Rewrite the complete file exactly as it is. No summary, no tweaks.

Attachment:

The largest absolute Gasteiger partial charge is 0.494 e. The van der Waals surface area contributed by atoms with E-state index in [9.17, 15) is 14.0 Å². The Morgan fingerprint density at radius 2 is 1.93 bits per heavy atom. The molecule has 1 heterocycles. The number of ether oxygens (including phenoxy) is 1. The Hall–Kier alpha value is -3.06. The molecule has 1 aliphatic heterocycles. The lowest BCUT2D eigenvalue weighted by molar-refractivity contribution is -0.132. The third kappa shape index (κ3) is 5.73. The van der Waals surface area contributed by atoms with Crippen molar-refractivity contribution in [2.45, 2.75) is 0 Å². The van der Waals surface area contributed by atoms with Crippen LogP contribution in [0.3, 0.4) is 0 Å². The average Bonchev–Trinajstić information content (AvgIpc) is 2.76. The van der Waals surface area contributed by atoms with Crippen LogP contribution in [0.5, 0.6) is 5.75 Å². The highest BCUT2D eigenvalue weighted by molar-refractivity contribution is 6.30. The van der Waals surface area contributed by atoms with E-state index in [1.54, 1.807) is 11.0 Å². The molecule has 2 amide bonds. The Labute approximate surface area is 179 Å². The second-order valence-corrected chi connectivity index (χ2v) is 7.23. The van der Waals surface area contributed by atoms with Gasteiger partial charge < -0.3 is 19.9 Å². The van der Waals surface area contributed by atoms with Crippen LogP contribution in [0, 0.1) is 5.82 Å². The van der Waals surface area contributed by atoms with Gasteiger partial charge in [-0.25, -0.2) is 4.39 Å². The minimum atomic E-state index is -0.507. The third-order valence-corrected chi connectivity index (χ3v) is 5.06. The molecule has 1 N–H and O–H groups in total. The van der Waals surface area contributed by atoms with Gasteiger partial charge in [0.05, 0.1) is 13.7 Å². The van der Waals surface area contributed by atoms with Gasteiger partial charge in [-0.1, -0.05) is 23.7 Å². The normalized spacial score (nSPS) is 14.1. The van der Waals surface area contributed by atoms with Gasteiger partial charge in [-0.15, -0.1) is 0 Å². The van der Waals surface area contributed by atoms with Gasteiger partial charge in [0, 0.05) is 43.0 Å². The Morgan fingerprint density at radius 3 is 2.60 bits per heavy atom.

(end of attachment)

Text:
The largest absolute Gasteiger partial charge is 0.494 e. The van der Waals surface area contributed by atoms with E-state index in [9.17, 15) is 14.0 Å². The Morgan fingerprint density at radius 2 is 1.93 bits per heavy atom. The molecule has 1 heterocycles. The number of ether oxygens (including phenoxy) is 1. The Hall–Kier alpha value is -3.06. The molecule has 1 aliphatic heterocycles. The lowest BCUT2D eigenvalue weighted by molar-refractivity contribution is -0.132. The third kappa shape index (κ3) is 5.73. The van der Waals surface area contributed by atoms with Crippen molar-refractivity contribution in [2.45, 2.75) is 0 Å². The van der Waals surface area contributed by atoms with Crippen LogP contribution in [0.3, 0.4) is 0 Å². The average Bonchev–Trinajstić information content (AvgIpc) is 2.76. The van der Waals surface area contributed by atoms with Crippen LogP contribution in [0.5, 0.6) is 5.75 Å². The highest BCUT2D eigenvalue weighted by molar-refractivity contribution is 6.30. The van der Waals surface area contributed by atoms with E-state index in [1.54, 1.807) is 11.0 Å². The molecule has 2 amide bonds. The Labute approximate surface area is 179 Å². The second-order valence-corrected chi connectivity index (χ2v) is 7.23. The van der Waals surface area contributed by atoms with Gasteiger partial charge < -0.3 is 19.9 Å². The van der Waals surface area contributed by atoms with Crippen LogP contribution in [0, 0.1) is 5.82 Å². The van der Waals surface area contributed by atoms with Gasteiger partial charge in [-0.25, -0.2) is 4.39 Å². The minimum atomic E-state index is -0.507. The third-order valence-corrected chi connectivity index (χ3v) is 5.06. The molecule has 1 N–H and O–H groups in total. The van der Waals surface area contributed by atoms with Gasteiger partial charge in [0.05, 0.1) is 13.7 Å². The van der Waals surface area contributed by atoms with Gasteiger partial charge in [-0.1, -0.05) is 23.7 Å². The normalized spacial score (nSPS) is 14.1. The van der Waals surface area contributed by atoms with Gasteiger partial charge in [-0.15, -0.1) is 0 Å². The van der Waals surface area contributed by atoms with Gasteiger partial charge in [0, 0.05) is 43.0 Å². The Morgan fingerprint density at radius 3 is 2.60 bits per heavy atom.